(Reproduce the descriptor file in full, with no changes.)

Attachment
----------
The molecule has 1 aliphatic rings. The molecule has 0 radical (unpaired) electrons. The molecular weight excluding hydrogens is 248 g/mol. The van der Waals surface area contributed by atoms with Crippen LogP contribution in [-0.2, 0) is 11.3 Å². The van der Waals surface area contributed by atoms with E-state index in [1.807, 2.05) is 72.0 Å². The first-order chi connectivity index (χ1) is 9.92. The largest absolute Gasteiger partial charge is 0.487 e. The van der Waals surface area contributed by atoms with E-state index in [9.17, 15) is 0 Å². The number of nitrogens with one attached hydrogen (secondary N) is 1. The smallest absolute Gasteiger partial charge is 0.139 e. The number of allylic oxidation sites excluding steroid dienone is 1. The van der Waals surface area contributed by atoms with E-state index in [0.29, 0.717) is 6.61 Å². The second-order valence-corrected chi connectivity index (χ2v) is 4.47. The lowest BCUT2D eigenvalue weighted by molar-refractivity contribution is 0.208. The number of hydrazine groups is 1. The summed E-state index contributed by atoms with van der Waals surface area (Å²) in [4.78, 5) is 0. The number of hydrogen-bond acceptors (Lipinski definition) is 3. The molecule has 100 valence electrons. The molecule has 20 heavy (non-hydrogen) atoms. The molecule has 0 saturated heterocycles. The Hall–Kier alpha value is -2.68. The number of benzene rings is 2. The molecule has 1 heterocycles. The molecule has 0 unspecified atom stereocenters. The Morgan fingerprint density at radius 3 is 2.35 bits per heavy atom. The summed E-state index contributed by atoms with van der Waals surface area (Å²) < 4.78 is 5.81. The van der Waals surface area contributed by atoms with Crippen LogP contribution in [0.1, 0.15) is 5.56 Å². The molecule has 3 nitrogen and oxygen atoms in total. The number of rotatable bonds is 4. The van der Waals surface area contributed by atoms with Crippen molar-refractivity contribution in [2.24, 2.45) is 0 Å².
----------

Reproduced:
The molecule has 1 aliphatic rings. The molecule has 0 radical (unpaired) electrons. The molecular weight excluding hydrogens is 248 g/mol. The van der Waals surface area contributed by atoms with Crippen LogP contribution in [-0.2, 0) is 11.3 Å². The van der Waals surface area contributed by atoms with E-state index in [1.807, 2.05) is 72.0 Å². The first-order chi connectivity index (χ1) is 9.92. The largest absolute Gasteiger partial charge is 0.487 e. The van der Waals surface area contributed by atoms with E-state index in [9.17, 15) is 0 Å². The number of nitrogens with one attached hydrogen (secondary N) is 1. The smallest absolute Gasteiger partial charge is 0.139 e. The number of allylic oxidation sites excluding steroid dienone is 1. The van der Waals surface area contributed by atoms with E-state index in [0.29, 0.717) is 6.61 Å². The second-order valence-corrected chi connectivity index (χ2v) is 4.47. The lowest BCUT2D eigenvalue weighted by molar-refractivity contribution is 0.208. The number of hydrazine groups is 1. The summed E-state index contributed by atoms with van der Waals surface area (Å²) in [4.78, 5) is 0. The number of hydrogen-bond acceptors (Lipinski definition) is 3. The molecule has 100 valence electrons. The molecule has 20 heavy (non-hydrogen) atoms. The molecule has 0 saturated heterocycles. The Hall–Kier alpha value is -2.68. The number of benzene rings is 2. The molecule has 1 heterocycles. The molecule has 0 unspecified atom stereocenters. The Morgan fingerprint density at radius 3 is 2.35 bits per heavy atom. The summed E-state index contributed by atoms with van der Waals surface area (Å²) < 4.78 is 5.81. The van der Waals surface area contributed by atoms with Crippen LogP contribution in [0.1, 0.15) is 5.56 Å². The molecule has 3 nitrogen and oxygen atoms in total. The number of rotatable bonds is 4. The van der Waals surface area contributed by atoms with Crippen molar-refractivity contribution in [2.24, 2.45) is 0 Å².